I haven’t written very much in the past 20 years. It’s only been in the last few months that I have rediscovered my greatest passion. There are many reasons for this that are not necessary for me to get into. That’s another story. Perhaps my recent heart attack gave me the opportunity to spend a fair amount of time reflecting back into my past.
I started listening to a lot of music recently and drifted back to my childhood. Maybe in some profound way I finally felt more justified to discuss my love of jazz music and especially blues. These latest events made me finally attempt to bring my love of music and writing together.
Growing up in the sixties I recall so many different genres of music that played in our household. From The Beatles and The Monkees in my sister’s room, to Big Band Jazz in the living room, to my brother’s turntable that span the soulful sound of electric blues and jazz in the bedroom we shared.
Music was everywhere. Tunes were always playing in our house even before my birth. It would appear that I was breast-fed music and by the time I was in my early teens, as a result, I developed a natural but unusual knowledge level for my age. My father played the harmonica and my brother the guitar. Together they would have jam sessions that filled the house with a vibrancy that I can never forget.
My grandparents were very orthodox, and while my parents never got too involved in Judaism, they thought that out of respect, they should make me understand my roots. I went to Hebrew School and studied up until I had my Bar Mitzvah at thirteen. I was the strange child that loved listening to the Cantor sing at the synagogue because I was convinced he sounded like Jack Bruce of Cream. To this very day I still think that! It was this very thought wave that made me think… Is there a link between this? Maybe there was something to it. I know there are people who are going to think I’m off my rocker, but that’s OK. We’re all entitled to our opinion. I wanted to see if instinctively I felt something back then that I couldn’t explain until now.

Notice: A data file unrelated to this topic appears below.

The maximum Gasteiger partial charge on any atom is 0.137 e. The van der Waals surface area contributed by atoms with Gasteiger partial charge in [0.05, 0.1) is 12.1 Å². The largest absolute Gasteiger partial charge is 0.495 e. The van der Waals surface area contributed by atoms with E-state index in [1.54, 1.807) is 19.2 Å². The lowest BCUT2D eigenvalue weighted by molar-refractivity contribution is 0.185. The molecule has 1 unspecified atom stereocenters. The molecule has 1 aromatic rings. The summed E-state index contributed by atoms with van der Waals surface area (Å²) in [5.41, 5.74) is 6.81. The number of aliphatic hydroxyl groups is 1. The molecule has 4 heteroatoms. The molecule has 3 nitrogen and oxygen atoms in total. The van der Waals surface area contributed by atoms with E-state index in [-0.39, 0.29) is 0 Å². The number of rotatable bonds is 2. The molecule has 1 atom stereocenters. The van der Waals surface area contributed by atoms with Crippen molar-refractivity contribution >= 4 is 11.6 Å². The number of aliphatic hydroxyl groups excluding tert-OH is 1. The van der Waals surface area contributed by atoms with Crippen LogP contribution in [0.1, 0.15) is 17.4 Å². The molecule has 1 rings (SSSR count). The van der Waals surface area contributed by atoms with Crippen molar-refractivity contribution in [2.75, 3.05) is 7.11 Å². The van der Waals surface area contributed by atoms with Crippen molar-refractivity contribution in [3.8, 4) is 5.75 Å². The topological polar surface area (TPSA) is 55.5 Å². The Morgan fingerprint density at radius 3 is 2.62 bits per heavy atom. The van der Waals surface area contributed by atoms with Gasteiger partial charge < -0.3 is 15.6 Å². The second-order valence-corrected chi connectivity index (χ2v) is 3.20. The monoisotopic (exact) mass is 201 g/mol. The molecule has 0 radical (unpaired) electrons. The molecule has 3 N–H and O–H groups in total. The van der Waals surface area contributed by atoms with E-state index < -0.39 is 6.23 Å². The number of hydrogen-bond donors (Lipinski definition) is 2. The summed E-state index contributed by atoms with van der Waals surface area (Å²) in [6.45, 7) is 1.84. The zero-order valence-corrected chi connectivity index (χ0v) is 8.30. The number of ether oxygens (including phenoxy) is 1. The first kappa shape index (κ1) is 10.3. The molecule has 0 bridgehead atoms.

I started thinking to myself that out of all the blues and jazz music I remember, how many of these were Jewish? Is it even possible? I mean the roots of blues originated in the late 19th century in the American south by African-American slaves forced to work from sunup to sundown. Hmmm … Sunup to Sundown … Sunrise Sunset … Sorry drifted off …
These slaves sang a rhythmic "call and response" to ease their brutal labour and to converse without knowledge of their masters. They were known as field hollers. One of the workers would shout a solo line, and then the others would repeat a harmony line, all while being in tempo with the work at hand. This is the seeds of the blues, and the improvisational style of early jazz would form from this as well. In Europe something interesting was developing.